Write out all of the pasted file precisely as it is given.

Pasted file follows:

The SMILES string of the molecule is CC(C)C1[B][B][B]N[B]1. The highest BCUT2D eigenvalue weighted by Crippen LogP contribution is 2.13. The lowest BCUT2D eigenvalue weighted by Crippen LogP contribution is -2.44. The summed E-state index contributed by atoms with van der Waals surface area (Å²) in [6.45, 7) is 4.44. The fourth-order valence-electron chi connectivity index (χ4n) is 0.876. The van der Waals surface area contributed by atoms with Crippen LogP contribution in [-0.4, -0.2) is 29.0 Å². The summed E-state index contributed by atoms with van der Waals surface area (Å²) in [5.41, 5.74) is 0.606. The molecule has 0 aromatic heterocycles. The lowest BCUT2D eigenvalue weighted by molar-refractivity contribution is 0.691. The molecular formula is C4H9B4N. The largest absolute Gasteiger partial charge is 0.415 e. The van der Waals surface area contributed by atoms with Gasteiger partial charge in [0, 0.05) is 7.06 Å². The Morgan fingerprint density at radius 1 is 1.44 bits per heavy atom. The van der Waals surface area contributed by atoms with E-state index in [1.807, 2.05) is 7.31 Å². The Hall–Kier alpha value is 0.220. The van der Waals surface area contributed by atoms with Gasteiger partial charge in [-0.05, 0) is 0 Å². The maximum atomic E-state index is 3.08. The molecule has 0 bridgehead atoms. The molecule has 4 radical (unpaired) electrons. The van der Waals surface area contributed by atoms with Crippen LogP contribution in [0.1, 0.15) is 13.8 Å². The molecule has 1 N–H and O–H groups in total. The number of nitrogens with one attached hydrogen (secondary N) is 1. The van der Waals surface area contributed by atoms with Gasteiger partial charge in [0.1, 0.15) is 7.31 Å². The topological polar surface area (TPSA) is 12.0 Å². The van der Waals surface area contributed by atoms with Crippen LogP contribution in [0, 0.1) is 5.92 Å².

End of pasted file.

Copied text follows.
The SMILES string of the molecule is CC(C)C1[B][B][B]N[B]1. The highest BCUT2D eigenvalue weighted by Crippen LogP contribution is 2.13. The lowest BCUT2D eigenvalue weighted by Crippen LogP contribution is -2.44. The summed E-state index contributed by atoms with van der Waals surface area (Å²) in [6.45, 7) is 4.44. The fourth-order valence-electron chi connectivity index (χ4n) is 0.876. The van der Waals surface area contributed by atoms with Crippen LogP contribution in [-0.4, -0.2) is 29.0 Å². The summed E-state index contributed by atoms with van der Waals surface area (Å²) in [5.41, 5.74) is 0.606. The molecule has 0 aromatic heterocycles. The lowest BCUT2D eigenvalue weighted by molar-refractivity contribution is 0.691. The molecular formula is C4H9B4N. The largest absolute Gasteiger partial charge is 0.415 e. The van der Waals surface area contributed by atoms with Gasteiger partial charge in [0, 0.05) is 7.06 Å². The Morgan fingerprint density at radius 1 is 1.44 bits per heavy atom. The van der Waals surface area contributed by atoms with E-state index in [1.807, 2.05) is 7.31 Å². The Hall–Kier alpha value is 0.220. The van der Waals surface area contributed by atoms with Gasteiger partial charge in [-0.05, 0) is 0 Å². The maximum atomic E-state index is 3.08. The molecule has 0 bridgehead atoms. The molecule has 4 radical (unpaired) electrons. The van der Waals surface area contributed by atoms with Crippen LogP contribution in [0.1, 0.15) is 13.8 Å². The molecule has 1 N–H and O–H groups in total. The number of nitrogens with one attached hydrogen (secondary N) is 1. The van der Waals surface area contributed by atoms with Gasteiger partial charge in [0.1, 0.15) is 7.31 Å². The topological polar surface area (TPSA) is 12.0 Å². The van der Waals surface area contributed by atoms with Crippen LogP contribution in [0, 0.1) is 5.92 Å².